As I listened to a webinar hosted by Grantmakers in the Arts (GIA) on its report Annual Research on Support for Arts and Culture, I was relatively unsurprised to hear from Steven Lawrence of the Foundation Center that their research found the largest share of arts grants went to the performing arts (36.8 percent) and museums (27.6 percent).


These findings are consistent with those from NCRP’s Fusing Arts, Culture and Social Change, a report for arts and culture funders from the High Impact Strategies for Philanthropy series, by veteran arts and culture strategic planner, program developer and fundraiser Holly Sidford. Sidford noted that while only 2 percent of arts and culture nonprofits have budgets greater than $5 million, they receive 55 percent of grants, contributions and gifts.


What might lie at the root of this significant imbalance in the distribution of funding for arts and artists?

Original posted by The NonProfit Times. You can read the entire blog post by Niki Jagpal at


America is coming of age. Note the many changing aspects of America. A maturing America means a nation conscious of its arts among all its people….in no other way can Americans so well express the core and blood of their democracy…in terms of American democracy, the arts are for everyone. They are not reserved for the wealthy, or for the well-endowed museum, the gallery, or the ever-subsidized regional professional theatre. As America emerges into a different understanding of her strength, it becomes clear that her strength is in the people and in the places where the people live….if we are seeking in America, let it be a seeking for the reality of democracy in art. ~ Robert E. Gard (1966),  The Arts in the Small Community: A National Plan, p. 4.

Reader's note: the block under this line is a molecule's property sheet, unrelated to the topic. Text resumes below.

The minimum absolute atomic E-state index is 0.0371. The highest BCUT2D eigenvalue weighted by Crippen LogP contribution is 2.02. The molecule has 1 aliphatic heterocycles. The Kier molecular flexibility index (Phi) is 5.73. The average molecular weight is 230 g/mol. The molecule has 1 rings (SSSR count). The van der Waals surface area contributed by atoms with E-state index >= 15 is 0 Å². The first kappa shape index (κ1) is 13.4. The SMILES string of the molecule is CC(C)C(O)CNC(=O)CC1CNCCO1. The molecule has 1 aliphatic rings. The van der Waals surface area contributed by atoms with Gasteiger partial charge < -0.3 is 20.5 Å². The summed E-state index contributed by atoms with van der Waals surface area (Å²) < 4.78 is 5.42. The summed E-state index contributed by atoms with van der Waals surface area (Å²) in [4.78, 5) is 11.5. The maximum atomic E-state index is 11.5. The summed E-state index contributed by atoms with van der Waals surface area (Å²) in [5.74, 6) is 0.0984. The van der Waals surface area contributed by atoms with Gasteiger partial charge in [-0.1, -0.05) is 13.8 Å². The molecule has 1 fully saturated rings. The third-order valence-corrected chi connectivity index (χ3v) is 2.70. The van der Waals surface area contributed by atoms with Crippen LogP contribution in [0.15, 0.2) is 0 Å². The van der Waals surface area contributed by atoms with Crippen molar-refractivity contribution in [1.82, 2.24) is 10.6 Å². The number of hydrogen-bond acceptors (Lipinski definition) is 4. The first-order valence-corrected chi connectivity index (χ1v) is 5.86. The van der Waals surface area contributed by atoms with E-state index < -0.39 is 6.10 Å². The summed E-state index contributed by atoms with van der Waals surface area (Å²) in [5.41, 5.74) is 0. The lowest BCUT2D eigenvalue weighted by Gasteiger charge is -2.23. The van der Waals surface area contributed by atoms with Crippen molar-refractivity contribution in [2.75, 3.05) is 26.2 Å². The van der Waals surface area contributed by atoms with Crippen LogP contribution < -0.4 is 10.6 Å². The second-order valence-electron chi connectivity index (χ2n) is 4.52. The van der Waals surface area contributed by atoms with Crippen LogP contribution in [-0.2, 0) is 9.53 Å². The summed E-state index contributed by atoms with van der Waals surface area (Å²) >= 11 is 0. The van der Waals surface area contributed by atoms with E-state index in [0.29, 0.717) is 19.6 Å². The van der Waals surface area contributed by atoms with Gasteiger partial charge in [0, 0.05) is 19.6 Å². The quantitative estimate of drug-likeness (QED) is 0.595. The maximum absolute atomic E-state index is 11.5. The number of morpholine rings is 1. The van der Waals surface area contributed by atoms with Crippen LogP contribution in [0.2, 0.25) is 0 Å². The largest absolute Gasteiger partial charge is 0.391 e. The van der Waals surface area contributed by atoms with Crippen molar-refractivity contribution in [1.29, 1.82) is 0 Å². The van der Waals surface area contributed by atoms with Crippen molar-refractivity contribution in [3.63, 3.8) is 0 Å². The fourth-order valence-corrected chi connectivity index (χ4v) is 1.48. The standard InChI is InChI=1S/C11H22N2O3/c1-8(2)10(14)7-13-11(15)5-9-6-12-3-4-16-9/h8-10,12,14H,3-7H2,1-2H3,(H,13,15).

Nearly fifty years ago, Robert E. Gard, Wisconsin community arts pioneer, challenged Americans to ensure our arts were for everyone, in every part of the country.  The past two to three decades have seen great strides in diverse community-building, but it is still an unfinished conversation. How diverse are our art makers, leaders, audiences, funders, educators, and students? How equitable is funding for arts and culture? How accessible are the arts for every person living in the United States?  Where are we succeeding, and where are our deepest challenges? As America indeed changes at a rapid pace, now is the time for communities nationwide to intentionally and thoughtfully investigate, evaluate, and set forth action agendas around the ideas of access and equity.

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